A lot of people ask me about writing in the first person and third person. I particularly like when chapters are written from different character’s perspectives but this does not necessarily mean in the first person. I wanted to quickly talk about three different ways of producing narrative that can have slightly different impacts on the readers.
1) The third person.
This old chestnut is used widely and definitely has its place in traditional fiction. There are many novels and short stories that work particularly well when the author is far removed from the action and can observe everything the characters are doing. I call this ‘helicopter mode’ as the writer is remote and can move between locations rapidly, jumping from one event to another without having the limitation of only seeing what the protagonist can see with their own eyes. Harry Potter is written using the third person narrative style.
2) The first person.
I have written a book entirely through the eyes of one character and this can be incredibly effective as any reader can feel like they are inside that character’s mind, going through the plot points and experiencing emotions with that individual. It feels generally more biographical and can be a brilliant way to engage an audience but it has limitations. Unless the main character decides to detail everything the other characters do, you may not always know what else is going on, without having those events seen through one pair of eyes and from one point of view. The Perks of Being a Wallflower is told by one person using a series of letters that he writes. It is a superb book with a clear voice and strong storyline.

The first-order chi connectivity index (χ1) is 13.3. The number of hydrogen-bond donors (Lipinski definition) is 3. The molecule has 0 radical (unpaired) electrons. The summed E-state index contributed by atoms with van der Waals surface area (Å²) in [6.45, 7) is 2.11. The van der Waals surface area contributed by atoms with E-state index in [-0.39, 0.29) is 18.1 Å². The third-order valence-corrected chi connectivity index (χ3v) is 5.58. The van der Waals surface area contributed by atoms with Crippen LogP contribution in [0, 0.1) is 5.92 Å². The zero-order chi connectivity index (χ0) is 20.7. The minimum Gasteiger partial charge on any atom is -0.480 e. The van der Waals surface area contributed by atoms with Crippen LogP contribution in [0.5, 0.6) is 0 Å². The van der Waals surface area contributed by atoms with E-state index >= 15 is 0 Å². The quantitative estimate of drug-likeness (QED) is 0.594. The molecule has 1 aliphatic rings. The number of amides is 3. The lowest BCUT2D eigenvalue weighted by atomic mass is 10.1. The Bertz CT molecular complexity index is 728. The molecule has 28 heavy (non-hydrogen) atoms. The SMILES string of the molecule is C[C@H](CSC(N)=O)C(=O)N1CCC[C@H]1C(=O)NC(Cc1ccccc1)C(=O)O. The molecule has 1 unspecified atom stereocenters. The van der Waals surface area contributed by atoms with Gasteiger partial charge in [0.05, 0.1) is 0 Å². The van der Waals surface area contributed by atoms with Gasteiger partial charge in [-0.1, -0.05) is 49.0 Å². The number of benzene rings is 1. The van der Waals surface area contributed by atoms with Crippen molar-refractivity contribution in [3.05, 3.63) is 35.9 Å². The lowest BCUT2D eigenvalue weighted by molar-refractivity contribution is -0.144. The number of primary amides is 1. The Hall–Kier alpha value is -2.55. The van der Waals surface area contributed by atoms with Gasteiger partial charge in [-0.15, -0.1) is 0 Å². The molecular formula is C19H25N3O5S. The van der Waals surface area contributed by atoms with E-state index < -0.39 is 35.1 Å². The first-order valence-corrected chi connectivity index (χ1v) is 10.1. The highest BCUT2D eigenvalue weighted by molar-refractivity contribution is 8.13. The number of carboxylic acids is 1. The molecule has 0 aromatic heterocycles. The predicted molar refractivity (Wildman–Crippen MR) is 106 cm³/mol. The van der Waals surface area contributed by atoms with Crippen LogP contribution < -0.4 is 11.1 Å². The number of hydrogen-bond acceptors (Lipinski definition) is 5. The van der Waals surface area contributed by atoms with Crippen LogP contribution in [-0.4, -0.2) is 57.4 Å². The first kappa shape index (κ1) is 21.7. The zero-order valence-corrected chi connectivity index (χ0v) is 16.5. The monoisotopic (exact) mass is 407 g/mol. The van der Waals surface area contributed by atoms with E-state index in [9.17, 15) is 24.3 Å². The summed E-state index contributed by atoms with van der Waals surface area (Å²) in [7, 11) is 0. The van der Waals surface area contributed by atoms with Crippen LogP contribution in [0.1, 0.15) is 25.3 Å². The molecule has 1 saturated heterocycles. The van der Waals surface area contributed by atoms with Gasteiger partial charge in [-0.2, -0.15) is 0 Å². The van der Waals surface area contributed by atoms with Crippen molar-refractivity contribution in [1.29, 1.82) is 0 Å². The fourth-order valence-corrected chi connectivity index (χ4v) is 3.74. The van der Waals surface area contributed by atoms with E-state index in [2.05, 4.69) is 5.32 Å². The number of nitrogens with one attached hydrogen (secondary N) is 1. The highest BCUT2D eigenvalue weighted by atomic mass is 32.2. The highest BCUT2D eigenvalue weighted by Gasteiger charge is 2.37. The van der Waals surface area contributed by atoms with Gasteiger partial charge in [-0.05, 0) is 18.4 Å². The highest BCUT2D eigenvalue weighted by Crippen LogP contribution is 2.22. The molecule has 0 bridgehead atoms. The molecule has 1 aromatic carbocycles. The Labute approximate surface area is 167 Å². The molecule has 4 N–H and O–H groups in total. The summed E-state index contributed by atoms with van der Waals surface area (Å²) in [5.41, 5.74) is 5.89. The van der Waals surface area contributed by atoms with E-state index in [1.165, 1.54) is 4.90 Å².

There is another way of using the first person comfortably. Each chapter can be told by a different character. In some such stories, often the chapters bounced from one person to another, with extra characters added in at crucial points in the books. Joanne Harris often uses multiple first person chapters to great effect.
3) The third person close.
This intriguing style is used as a compromise between the first and third person and allows the reader to cosy up to a character for a while but does allow the author to flip between characters when needed. You are not inside anybody’s head when you read such stories but the narrative indicates thoughts and feelings. Liane Moriarty used this well in Nine Perfect Strangers where she wrote a chapter about each character but did not use ‘I, we, my’ pronouns. Instead she mentioned in great detail what each person did and thought.
Example: Max had no idea what she was talking about but he nodded generously, ignoring her fowl breath and counting down the seconds until he could get away from her.